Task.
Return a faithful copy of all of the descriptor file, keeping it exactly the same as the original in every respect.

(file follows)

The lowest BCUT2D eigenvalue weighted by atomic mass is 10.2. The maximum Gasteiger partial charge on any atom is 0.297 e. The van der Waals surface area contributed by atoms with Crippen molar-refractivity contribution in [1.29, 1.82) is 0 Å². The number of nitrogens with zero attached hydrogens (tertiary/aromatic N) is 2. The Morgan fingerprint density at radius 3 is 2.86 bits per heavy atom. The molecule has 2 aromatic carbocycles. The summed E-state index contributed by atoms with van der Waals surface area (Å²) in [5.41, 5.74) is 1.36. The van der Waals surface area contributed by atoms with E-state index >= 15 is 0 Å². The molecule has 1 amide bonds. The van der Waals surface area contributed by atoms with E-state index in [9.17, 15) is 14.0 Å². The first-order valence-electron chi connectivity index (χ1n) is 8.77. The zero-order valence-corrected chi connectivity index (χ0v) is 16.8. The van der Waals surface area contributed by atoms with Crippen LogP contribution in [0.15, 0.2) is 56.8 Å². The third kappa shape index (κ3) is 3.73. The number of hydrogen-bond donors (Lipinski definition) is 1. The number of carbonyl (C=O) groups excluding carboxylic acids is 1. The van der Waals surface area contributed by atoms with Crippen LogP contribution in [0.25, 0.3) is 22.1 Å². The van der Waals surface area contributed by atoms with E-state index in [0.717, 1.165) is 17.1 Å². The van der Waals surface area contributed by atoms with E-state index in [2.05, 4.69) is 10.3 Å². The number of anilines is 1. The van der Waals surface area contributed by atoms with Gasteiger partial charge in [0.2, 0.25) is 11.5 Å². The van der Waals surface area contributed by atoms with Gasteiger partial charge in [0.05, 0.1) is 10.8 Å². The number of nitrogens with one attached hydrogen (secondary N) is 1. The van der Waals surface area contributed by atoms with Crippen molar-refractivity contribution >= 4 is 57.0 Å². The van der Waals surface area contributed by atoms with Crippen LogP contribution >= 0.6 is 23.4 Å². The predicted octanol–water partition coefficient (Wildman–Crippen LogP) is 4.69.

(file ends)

The lowest BCUT2D eigenvalue weighted by atomic mass is 10.2. The maximum Gasteiger partial charge on any atom is 0.297 e. The van der Waals surface area contributed by atoms with Crippen molar-refractivity contribution in [1.29, 1.82) is 0 Å². The number of nitrogens with zero attached hydrogens (tertiary/aromatic N) is 2. The Morgan fingerprint density at radius 3 is 2.86 bits per heavy atom. The molecule has 2 aromatic carbocycles. The summed E-state index contributed by atoms with van der Waals surface area (Å²) in [5.41, 5.74) is 1.36. The van der Waals surface area contributed by atoms with E-state index >= 15 is 0 Å². The molecule has 1 amide bonds. The van der Waals surface area contributed by atoms with E-state index in [9.17, 15) is 14.0 Å². The first-order valence-electron chi connectivity index (χ1n) is 8.77. The zero-order valence-corrected chi connectivity index (χ0v) is 16.8. The van der Waals surface area contributed by atoms with Crippen LogP contribution in [0.15, 0.2) is 56.8 Å². The third kappa shape index (κ3) is 3.73. The number of hydrogen-bond donors (Lipinski definition) is 1. The number of carbonyl (C=O) groups excluding carboxylic acids is 1. The van der Waals surface area contributed by atoms with Crippen LogP contribution in [0.25, 0.3) is 22.1 Å². The van der Waals surface area contributed by atoms with E-state index in [0.717, 1.165) is 17.1 Å². The van der Waals surface area contributed by atoms with E-state index in [2.05, 4.69) is 10.3 Å². The number of anilines is 1. The van der Waals surface area contributed by atoms with Gasteiger partial charge in [0.2, 0.25) is 11.5 Å². The van der Waals surface area contributed by atoms with Gasteiger partial charge in [0.05, 0.1) is 10.8 Å². The number of nitrogens with one attached hydrogen (secondary N) is 1. The van der Waals surface area contributed by atoms with Crippen molar-refractivity contribution >= 4 is 57.0 Å². The van der Waals surface area contributed by atoms with Crippen LogP contribution >= 0.6 is 23.4 Å². The predicted octanol–water partition coefficient (Wildman–Crippen LogP) is 4.69.